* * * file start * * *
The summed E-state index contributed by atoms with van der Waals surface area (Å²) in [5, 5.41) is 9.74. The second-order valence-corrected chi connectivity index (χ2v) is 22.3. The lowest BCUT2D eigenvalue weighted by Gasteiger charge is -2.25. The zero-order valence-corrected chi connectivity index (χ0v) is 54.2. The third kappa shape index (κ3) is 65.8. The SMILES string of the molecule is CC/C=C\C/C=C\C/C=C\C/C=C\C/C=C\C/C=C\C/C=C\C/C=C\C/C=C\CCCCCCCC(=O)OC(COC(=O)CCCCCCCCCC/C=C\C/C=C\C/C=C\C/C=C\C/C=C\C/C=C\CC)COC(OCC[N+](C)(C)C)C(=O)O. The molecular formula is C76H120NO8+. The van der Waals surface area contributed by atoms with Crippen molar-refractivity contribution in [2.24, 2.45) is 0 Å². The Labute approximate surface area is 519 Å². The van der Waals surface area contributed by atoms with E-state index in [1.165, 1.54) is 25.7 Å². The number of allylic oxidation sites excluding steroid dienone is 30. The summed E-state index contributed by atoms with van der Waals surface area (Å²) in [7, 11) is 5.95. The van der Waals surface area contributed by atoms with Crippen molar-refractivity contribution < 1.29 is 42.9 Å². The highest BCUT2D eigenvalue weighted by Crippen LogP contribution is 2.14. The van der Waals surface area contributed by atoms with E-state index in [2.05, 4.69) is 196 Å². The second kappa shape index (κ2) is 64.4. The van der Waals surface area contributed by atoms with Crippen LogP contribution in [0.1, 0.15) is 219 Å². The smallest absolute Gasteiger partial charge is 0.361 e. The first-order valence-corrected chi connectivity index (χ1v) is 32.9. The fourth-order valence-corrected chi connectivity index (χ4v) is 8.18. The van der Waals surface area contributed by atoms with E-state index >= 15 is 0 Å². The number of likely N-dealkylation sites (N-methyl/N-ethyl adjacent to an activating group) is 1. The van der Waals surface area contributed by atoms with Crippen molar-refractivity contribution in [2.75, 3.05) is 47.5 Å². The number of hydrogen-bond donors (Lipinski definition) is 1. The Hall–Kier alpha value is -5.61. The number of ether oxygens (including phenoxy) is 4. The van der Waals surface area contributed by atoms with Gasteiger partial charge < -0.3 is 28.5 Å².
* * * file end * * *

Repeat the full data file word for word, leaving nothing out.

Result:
The summed E-state index contributed by atoms with van der Waals surface area (Å²) in [5, 5.41) is 9.74. The second-order valence-corrected chi connectivity index (χ2v) is 22.3. The lowest BCUT2D eigenvalue weighted by Gasteiger charge is -2.25. The zero-order valence-corrected chi connectivity index (χ0v) is 54.2. The third kappa shape index (κ3) is 65.8. The SMILES string of the molecule is CC/C=C\C/C=C\C/C=C\C/C=C\C/C=C\C/C=C\C/C=C\C/C=C\C/C=C\CCCCCCCC(=O)OC(COC(=O)CCCCCCCCCC/C=C\C/C=C\C/C=C\C/C=C\C/C=C\C/C=C\CC)COC(OCC[N+](C)(C)C)C(=O)O. The molecular formula is C76H120NO8+. The van der Waals surface area contributed by atoms with Crippen molar-refractivity contribution in [2.24, 2.45) is 0 Å². The Labute approximate surface area is 519 Å². The van der Waals surface area contributed by atoms with E-state index in [1.165, 1.54) is 25.7 Å². The number of allylic oxidation sites excluding steroid dienone is 30. The summed E-state index contributed by atoms with van der Waals surface area (Å²) in [7, 11) is 5.95. The van der Waals surface area contributed by atoms with Crippen molar-refractivity contribution < 1.29 is 42.9 Å². The highest BCUT2D eigenvalue weighted by Crippen LogP contribution is 2.14. The van der Waals surface area contributed by atoms with E-state index in [2.05, 4.69) is 196 Å². The second kappa shape index (κ2) is 64.4. The van der Waals surface area contributed by atoms with Crippen LogP contribution in [0.1, 0.15) is 219 Å². The smallest absolute Gasteiger partial charge is 0.361 e. The first-order valence-corrected chi connectivity index (χ1v) is 32.9. The fourth-order valence-corrected chi connectivity index (χ4v) is 8.18. The van der Waals surface area contributed by atoms with E-state index >= 15 is 0 Å². The number of likely N-dealkylation sites (N-methyl/N-ethyl adjacent to an activating group) is 1. The van der Waals surface area contributed by atoms with Crippen molar-refractivity contribution in [2.75, 3.05) is 47.5 Å². The number of hydrogen-bond donors (Lipinski definition) is 1. The Hall–Kier alpha value is -5.61. The number of ether oxygens (including phenoxy) is 4. The van der Waals surface area contributed by atoms with Gasteiger partial charge < -0.3 is 28.5 Å².